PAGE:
Ultrafast photoinduced processes in metal - containing molecular complexes and in proteins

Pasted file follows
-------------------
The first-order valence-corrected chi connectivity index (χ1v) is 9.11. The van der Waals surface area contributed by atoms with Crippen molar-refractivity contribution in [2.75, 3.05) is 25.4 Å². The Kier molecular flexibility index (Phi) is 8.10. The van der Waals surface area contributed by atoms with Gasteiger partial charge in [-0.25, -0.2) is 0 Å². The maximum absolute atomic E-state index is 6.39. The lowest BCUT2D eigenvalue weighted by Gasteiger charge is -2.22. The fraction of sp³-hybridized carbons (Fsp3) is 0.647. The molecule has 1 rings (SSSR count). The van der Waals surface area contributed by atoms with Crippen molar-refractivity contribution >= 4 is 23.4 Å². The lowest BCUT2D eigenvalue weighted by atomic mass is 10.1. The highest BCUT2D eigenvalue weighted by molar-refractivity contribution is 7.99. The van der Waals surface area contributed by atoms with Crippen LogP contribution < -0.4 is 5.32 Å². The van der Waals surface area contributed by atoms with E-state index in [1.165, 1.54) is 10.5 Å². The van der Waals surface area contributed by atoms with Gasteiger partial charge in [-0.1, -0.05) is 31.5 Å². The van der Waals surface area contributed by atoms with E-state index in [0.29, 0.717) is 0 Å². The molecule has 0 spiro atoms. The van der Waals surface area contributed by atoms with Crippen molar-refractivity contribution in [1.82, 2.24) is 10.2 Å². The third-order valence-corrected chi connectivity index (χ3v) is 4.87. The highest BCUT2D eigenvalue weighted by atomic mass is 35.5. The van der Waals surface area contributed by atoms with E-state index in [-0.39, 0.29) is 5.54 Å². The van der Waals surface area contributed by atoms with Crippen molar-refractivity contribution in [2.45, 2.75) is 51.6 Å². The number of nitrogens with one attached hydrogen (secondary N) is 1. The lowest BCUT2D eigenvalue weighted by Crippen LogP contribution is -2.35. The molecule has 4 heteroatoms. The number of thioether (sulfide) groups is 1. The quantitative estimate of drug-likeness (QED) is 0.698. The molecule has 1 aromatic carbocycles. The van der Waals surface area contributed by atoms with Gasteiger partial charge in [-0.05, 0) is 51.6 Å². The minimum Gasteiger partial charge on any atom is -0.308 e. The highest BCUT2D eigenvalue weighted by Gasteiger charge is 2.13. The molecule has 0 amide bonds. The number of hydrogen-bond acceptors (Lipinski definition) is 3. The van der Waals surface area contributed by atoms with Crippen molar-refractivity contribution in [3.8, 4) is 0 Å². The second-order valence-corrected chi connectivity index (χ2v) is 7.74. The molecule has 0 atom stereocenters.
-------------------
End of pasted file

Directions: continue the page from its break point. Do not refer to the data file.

The aim of this thesis is to investigate the ultrafast inter¿ and intra¿molecular processes, occurring in both metal¿containing molecular complexes and in proteins, by means of ultrafast Transient Absorption (TA) spectroscopy. The first part of the thesis focuses on understanding the origin of the solvent dependent Intersystem Crossing (ISC), from the lowest excited singlet state (1A2u) to the lowest excited triplet state (3A2u), in [Pt2 (P2O5H2)4]4¿ (Pt(pop)) and its perfluoroborated derivative [Pt2 (P2O5(BF2)2)4]4¿ (Pt(pop)¿BF2). Our UV pump¿Visible probe TA experiments (exciting both in the 1A2u state and in higher¿lying states) highlight the presence of an intermediate state, in agreement with the previous hypothesis of Milder and Brunschwig. The energy of the latter state is strongly modulated by both the solvent and the ligands present in the pop cage, causing the large difference in ISC timescales (upon excitation in the 1A2u state) between Pt(pop) in acetonitrile (MeCN) (< 1 ps), Pt(pop) in water ( 13 ps) and Pt(pop)¿BF2 in MeCN (1.6 ns). Excitation at higher¿lying excited states populates both the 1A2u and the 3A2u state in different ratios, depending on the investigated system. Finally, we report on the presence of wave¿packets in the ground and excited states, as well as the coherence transfer from the initially excited state to the 3A2u state. The second part focuses on the photo¿excited tryptophan (*Trp) quenching by metal complexes in protein systems, such as ferrous Myoglobins (Mbs) and Prion Proteins (PrPs). Mb is a small globular protein composed by 153 amino acids and containing two Trp residues (positions 7 and 14). Trp7 is  20 Å far away from the heme and its fluorescence is only quenched via Förster energy transfer (FRET), while Trp14 is closer ( 15 Å) and it is quenched via both FRET and electron transfer to the heme. Our results demonstrate that *Trp14¿to¿heme electron transfer process occurs, surprisingly, also in ferrous Mbs (e.g. deoxy¿Mb and MbCO) and highlight the generation of a long¿lived product, namely a FeII¿porphyrin¿¿. We also report the interesting case of MbNO, in which the *Trp14 transfers the electron on the NO instead of the heme. Prion proteins are also globular proteins composed of 209 amino acids (in humans) and involved in metal binding. Even though a large amount of experiments and theoretical work have been performed on these proteins their main physiological role is not completely determined, but it is clear that the formation of a scrapie isoform (PrPSC) of the cellular PrPs (PrPC) is the infectious agent and functions as a template for the PrPC ¿ PrPSC conversion. Our UV pump¿Visible probe TA experiments aim to unravel the ultrafast processes occurring in the octarepeat region of PrPs and fill the gap between ultrashort and biological timescales. We find that both the minimum Cu binding sequence HGGGW (OPS) and the total octarepeat region (PHGGGWGQ)4 (OP4) display a non¿exponential quenching of the Trp residues, which was assigned to *Trp¿to¿nearby amino acids (H, G or Q) in different peptide¿s conformations. Upon Cu2+ complexation by OPS, a feature related to the formation of a Cu+ complex was detected. The same was not detected upon Cu2+ complexation by OP4, showing longer quenching timescales than the free peptide. Our results highlight the relationship between structural conformation of the peptide and quenching timescales of the *Trp.

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